2. Sterculia foetida Linnaeus, Sp. Pl. 2: 1008. 1753.
香苹婆 xiang ping po
Trees. Branches verticillate and spreading. Leaves apically clustered, palmately 7-9-foliolate; stipules arrow-shaped, caducous; petiole 10-20 cm; leaflet blades elliptic-lanceolate, 10-15 × 3-5 cm, at first pilose, glabrescent when mature, base cuneate, margin entire, apex long acuminate or caudate. Inflorescence apical on branchlets, paniculate, erect, many-flowered. Pedicels shorter than flowers. Epicalyx lobes minute. Calyx purple-red, ca. 12 mm, divided nearly to base, lobes elliptic-lanceolate, abaxially yellowish brown pubescent, adaxially upper half white villous. Male flowers: stamens 12-15, capitate. Female flowers: carpels 5, hairy. Style curved; stigma 5-divided. Follicle ellipsoid and boat-shaped, 5-8 cm, woody, nearly glabrous, apex acute into beak, 10-15-seeded. Seeds black, ellipsoid, ca. 1.5 cm, smooth. Fl. Apr-May.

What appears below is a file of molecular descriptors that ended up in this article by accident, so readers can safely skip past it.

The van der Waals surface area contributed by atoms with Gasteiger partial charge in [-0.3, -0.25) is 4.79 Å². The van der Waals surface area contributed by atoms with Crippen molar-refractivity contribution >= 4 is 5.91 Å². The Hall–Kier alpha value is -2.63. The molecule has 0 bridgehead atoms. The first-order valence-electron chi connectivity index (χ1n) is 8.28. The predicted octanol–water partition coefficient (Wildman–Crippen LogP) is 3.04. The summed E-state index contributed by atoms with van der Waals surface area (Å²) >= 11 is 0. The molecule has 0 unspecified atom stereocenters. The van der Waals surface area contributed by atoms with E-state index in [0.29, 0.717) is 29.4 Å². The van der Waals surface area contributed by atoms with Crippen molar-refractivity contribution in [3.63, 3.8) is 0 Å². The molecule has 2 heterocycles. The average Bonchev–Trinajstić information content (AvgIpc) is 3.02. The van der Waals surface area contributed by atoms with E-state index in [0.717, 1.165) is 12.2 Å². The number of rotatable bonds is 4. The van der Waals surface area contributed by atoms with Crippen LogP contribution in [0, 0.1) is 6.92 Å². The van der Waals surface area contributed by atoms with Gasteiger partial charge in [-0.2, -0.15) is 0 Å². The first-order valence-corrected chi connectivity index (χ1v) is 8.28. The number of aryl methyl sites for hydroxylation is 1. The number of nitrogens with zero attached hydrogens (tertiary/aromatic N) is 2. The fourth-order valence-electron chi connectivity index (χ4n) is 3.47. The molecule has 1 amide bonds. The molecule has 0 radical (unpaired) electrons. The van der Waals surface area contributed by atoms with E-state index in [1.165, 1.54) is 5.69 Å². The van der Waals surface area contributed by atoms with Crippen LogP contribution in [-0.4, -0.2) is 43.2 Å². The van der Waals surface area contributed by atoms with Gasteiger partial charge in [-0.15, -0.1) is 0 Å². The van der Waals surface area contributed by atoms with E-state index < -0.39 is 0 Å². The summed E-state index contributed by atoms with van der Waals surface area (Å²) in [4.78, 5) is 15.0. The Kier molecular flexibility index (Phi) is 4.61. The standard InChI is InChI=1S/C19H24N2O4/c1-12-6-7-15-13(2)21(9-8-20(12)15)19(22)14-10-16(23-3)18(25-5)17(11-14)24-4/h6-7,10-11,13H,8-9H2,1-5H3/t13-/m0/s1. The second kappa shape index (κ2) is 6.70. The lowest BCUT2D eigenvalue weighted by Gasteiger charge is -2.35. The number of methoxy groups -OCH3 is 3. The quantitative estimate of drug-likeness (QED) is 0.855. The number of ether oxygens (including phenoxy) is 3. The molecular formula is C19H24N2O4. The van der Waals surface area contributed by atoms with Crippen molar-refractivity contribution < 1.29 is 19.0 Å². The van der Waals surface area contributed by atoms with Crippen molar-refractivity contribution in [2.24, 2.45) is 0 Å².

Cultivated. Guangdong (Guangzhou), Guangxi, S Hainan (Sanya) [Cambodia, India, Indonesia, ?Malaysia, Myanmar, Philippines, Sri Lanka, Thailand, Vietnam; native to India, now cultivated in tropical Africa, N Australia, and South America].
Sterculia foetida seems to be a rather weedy species of uncertain origin. The seeds are edible after toasting and taste like chestnuts (Castanea sativa Miller); they also contain an oil that is used medicinally, while the timber is used for making furniture and the bark for rope.